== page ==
We the people hereby petition the Mississippi Department of Education to take advantage of the following available United States public policies within Mississippi public schools. By instating these policies not only will the spread of this obesity epidemic be curbed, our children will also be encouraged and educated in effective ways to make healthy lifestyle choices.

Foods and Beverages:
Place limits on competitive foods in schools. The Food Research and Action Center defines competitive foods as those foods and beverages available or sold outside of the federally-reimbursed school meals programs, often in à la carte lines, snack bars, student stores, vending machines, or through fundraisers, classroom parties, or student rewards. As required by the Healthy, Hunger-Free Kids act of 2010, the USDA issued new nutritional standards known as Smart Snacks in School. This program provides limits on the amount of calories, salt, fats, sugars, etc. that the children should consume while promoting healthy snacks and encouraging the children to eat more fruits and vegetables, low fat dairy, and whole grains. While Mississippi participates in the program, no limits have been placed on competitive foods in schools at this point in time.

Increase the availability of water in schools. For many decades, most schools have had water fountains, but most schools do not have an adequate number for all of the students. Furthermore, students are limited in the times that they may use these fountains and often do not have the opportunity to support proper hydration. We propose that schools implement a water bottle policy for the students, which would allow them to have water available to all times. Not only is water vital to a proper diet, it is also important to stay hydrated during physical activity, which brings us to the next part of our proposal.

Physical Activity:
Implement daily physical activity programs. 12 states in the US require a certain amount of physical activity be provided to the students throughout the day, in addition to the Physical Education classes. Studies show that adolescents need to have at least 1 hour of physical activity per day. Encouraging young people to participate in enjoyable physical activities for it is important not only in promoting a healthy lifestyle, but also aids in their learning. Studies show that children perform significantly better in concentration based tests after participating in physical activity.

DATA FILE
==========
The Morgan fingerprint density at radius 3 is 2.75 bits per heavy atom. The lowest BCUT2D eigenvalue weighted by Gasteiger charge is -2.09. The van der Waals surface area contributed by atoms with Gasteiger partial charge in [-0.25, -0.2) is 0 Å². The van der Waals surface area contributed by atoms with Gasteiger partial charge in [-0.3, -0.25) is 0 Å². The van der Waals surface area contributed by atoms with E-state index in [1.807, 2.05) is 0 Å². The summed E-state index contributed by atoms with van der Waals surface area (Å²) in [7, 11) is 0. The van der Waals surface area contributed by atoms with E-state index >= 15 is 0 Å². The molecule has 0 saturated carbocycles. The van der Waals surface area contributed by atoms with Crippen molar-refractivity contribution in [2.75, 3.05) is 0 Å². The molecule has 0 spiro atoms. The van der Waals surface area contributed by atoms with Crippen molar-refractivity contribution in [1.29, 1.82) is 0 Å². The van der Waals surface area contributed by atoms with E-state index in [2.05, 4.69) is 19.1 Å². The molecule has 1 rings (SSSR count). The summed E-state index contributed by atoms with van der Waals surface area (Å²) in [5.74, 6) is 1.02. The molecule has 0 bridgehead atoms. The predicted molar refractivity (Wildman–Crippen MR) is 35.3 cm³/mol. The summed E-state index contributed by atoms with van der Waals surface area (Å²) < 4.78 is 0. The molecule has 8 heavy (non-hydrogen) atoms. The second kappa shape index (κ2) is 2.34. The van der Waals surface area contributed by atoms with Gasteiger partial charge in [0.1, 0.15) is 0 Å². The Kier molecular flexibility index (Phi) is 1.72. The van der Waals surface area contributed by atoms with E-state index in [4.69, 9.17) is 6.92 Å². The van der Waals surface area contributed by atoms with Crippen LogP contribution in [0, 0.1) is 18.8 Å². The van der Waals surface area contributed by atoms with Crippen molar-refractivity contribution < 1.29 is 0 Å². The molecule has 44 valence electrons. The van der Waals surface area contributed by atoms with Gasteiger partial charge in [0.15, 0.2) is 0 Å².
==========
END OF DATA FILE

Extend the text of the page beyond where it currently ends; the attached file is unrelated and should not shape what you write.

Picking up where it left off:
Physical Activity Requirements Not taken advantage of:
o Aside from students' Physical Education Classes, there are twelve states in the U.S. that require a certain amount of time of physical activity to be provided to the students throughout the day.
o Adolescents need to have 1 hour or more physical activity daily.
o Most of the 60 or more minutes a day should be either moderate- or vigorous-intensity aerobic physical activity and should include vigorous-intensity physical activity at least 3 days a week.
o As part of their 60 or more minutes of daily physical activity, adolescents should include muscle-strengthening physical activity at least 3 days per week.
o As part of their 60 or more minutes of daily physical activity, adolescents should include bone-strengthening physical activity at least 3 days per week.
o It is important to encourage young people to participate in physical activities that are appropriate for their age, that are enjoyable, and that offer variety.

Health Assessments and Education in Schools:
Begin health screening and BMI assessments in schools. During the screenings BMI can be calculated with a simple formula requiring only the student's height and weight. Although BMI screenings cannot accurately diagnose a child as obese as they are still in the process of growing, they can provide detailed information on whether or not a child is headed that way. Based on this information more tests can be performed during a doctor visit. In countering this health crisis, prevention is just as valuable as the cure, if not more so.

CDC State Grant Programs:
Nutrition, Physical Activity & Obesity Grants – Not taken advantage of.
REACH Grants – Not taken advantage of.

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The Fight Obesity in Mississippi Public Schools petition to Mississippi Department of Education was written by Brian Albrecht and is in the category Health at GoPetition.